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Judge Silverstein Tosses Bad Faith Filing in Rent-A-Wreck of America But Doesn’t Award Sanctions – Finds That a Filing to Employ the Powers of the Code is Alone Insufficient to Support Good Faith
In re Rent-A-Wreck of America, Inc., 580 B.R. 364 (Bankr. D. Del. 2018)
In this February 13, 2018 Opinion, Judge Silverstein of the Delaware Bankruptcy Court dismissed the voluntary chapter 11 proceedings filed by Rent-A-Wreck of America, Inc. (“RAWA”) and its wholly owned subsidiary, Bundy American, LLC (“Bundy”, and together with RAWA, the “Debtors”). Judge Silverstein found that the Debtors did not file their petitions in good faith as required by 11 U.S.C. § 1112(b). While the Court found that the Debtors’ actions in commencing the cases fell “on the dark side of the spectrum[,]” which ranges from “the clearly acceptable to the patently abusive[,]” the Court very recently followed up its dismissal decision in mid-May and refused to sanction the Debtors’ behavior. 580 B.R. at 388.
Bundy distributes franchises for the operation of RAWA’s vehicle rental businesses. Its predecessor was created by, among others, David Schwartz. Through a poorly (and in some circumstances, non-existent) documented arrangement, Mr. Schwartz operated a RAWA franchise in Los Angeles, California (the “LA Franchise”) and controlled the related trademark. Following a 2006 RAWA stock acquisition by J.J.F. Management Services, Inc. (“JJFMS”), the company went private. Significant litigation subsequently ensued between Mr. Schwartz, on one hand, and RAWA, Bundy, and JJFMS, on the other, regarding the LA Franchise, the mark, and the parties’ obligations to each other. Ultimately, Mr. Schwartz was deemed to have an implied-in-fact royalty and fee-free franchise agreement to run the LA Franchise for his lifetime. The contours of the parties’ obligations to each other remained unclear and required court intervention absent consensus.
Consensus was not to be reached however. In April 2016, RAWA intentionally diverted prospective customers from Mr. Schwartz’s LA Franchise. A Maryland District Court held RAWA in contempt of court for its actions. Shortly thereafter, the Debtors filed for chapter 11 protection and moved to reject Mr. Schwartz’s franchise agreement. Mr. Schwartz objected to the rejection and sought dismissal of the Debtors’ proceedings, challenging the Debtors’ good faith, including its financial distress. The Debtors opposed the dismissal, asserting that a showing of financial distress is not necessary to show good faith. Rather, the Debtors contended that only a “valid reorganizational purpose” is needed. Id. at 373. The Debtors argued, among other things, that rejecting Mr. Schwartz’s franchise agreement to maximize the value of the RAWA Los Angeles territory constituted such a purpose and also that there were other value maximizing and debt restructuring motivations unrelated to Mr. Schwartz.
Following a multi-day trial and post-trial submissions, the Court granted Mr. Schwartz’s dismissal request. When ruling, Judge Silverstein applied the “good faith standard” for bankruptcy filings, as imposed by 11 U.S.C. § 1112(b) and as articulated by the Third Circuit in In re SGL Carbon Corp. 200 F.3d 154, 160-162 (3d Cir. 1999). Judge Silverstein quoted SGL Carbon by remarking that “[a] good faith standard protects the jurisdictional integrity of the bankruptcy courts by rendering their equitable weapons . . . available only to those debtors and creditors with clean hands.” Id. (citations omitted). Judge Silverstein noted that there are two central inquiries to the good faith standard: 1) whether a valid bankruptcy purpose is served, and 2) whether the petition is filed to obtain a tactical advantage. See In re Integrated Telecom Express, Inc., 384 F.3d 108, 118 (3d Cir. 2004) (citing SGL Carbon, 200 F.3d at 162).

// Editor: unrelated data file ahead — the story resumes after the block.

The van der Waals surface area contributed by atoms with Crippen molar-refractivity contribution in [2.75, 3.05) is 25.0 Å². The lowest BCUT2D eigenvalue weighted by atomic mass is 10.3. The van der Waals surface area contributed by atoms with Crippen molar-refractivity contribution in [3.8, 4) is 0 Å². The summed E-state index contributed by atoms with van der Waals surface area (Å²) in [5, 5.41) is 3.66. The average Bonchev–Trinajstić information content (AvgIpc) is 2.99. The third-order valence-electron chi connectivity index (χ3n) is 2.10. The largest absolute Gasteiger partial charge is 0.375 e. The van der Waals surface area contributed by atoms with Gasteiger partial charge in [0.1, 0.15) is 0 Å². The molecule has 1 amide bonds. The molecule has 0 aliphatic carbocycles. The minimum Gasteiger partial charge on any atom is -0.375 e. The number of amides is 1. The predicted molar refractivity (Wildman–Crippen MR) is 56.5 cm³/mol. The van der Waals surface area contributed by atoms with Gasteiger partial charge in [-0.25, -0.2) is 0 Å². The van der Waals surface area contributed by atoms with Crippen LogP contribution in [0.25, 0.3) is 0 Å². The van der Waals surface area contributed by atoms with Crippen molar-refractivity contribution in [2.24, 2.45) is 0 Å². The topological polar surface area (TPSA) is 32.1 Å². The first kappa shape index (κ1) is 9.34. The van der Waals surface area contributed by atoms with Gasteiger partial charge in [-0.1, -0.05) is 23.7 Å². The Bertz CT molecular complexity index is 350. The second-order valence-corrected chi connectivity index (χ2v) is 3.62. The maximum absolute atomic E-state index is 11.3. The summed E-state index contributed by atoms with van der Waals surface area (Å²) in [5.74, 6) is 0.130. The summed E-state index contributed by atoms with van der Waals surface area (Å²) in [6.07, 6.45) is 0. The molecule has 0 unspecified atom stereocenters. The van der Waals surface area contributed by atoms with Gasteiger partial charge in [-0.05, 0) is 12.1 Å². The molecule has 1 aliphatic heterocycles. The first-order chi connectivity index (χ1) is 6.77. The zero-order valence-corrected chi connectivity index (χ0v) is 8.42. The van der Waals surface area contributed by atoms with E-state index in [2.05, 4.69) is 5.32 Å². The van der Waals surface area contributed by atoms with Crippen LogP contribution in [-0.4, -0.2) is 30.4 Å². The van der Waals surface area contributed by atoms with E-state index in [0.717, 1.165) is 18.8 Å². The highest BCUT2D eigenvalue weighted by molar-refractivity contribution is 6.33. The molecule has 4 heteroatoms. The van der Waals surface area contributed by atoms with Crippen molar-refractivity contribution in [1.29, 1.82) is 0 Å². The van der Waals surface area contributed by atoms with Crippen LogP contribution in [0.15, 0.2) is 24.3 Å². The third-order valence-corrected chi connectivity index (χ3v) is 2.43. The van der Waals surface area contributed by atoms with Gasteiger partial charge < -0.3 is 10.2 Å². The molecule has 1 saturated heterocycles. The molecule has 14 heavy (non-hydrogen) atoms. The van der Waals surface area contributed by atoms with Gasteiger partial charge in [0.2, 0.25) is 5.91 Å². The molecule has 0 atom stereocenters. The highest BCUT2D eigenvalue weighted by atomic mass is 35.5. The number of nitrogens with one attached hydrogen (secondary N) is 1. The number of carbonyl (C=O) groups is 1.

The Court found that the Debtors’ primary motivation in filing for chapter 11 protection was to utilize the Code to reject Mr. Schwartz’s franchise agreement, thus allowing the Debtors to open royalty-paying franchises in Los Angeles. In addition, the evidence adduced indicated that the Debtors were in no financial distress as of the petition date. While Judge Silverstein found the Debtors’ purpose – to invoke the rejection powers of the Code – did not constitute bad faith per se, Her Honor held that it did not constitute per se good faith either. Rather, according to the Court, there must be financial distress (or another basis for good faith) or a party could use the Code’s considerable powers to redistribute value and impose great hardship on creditors without the intent of preserving a going concern or maximizing estate value.
Here, given the solvency of the Debtors and the lack of unaffiliated debt, the Court found that the beneficiaries of the bankruptcy were equity, not creditors. Moreover, to the extent that a debt restructuring was necessary as asserted, it could be accomplished outside the bankruptcy. And to the extent the Debtors’ alleged value maximizing propositions were required, attempts to do so could and should have been made before the bankruptcy commenced. Here, it was clear to the Court that the bankruptcy filing was another avenue for the prepetition litigation and that based on the totality of the circumstances, the cases fell “on the dark side of the spectrum.” 580 B.R. at 388. Importantly, however, Judge Silverstein limited her decision by making it clear that in certain situations a financially distressed debtor’s recognition of the outcome of litigation and/or a desire to avoid future litigation may serve as a good faith basis for the filing of a bankruptcy petition.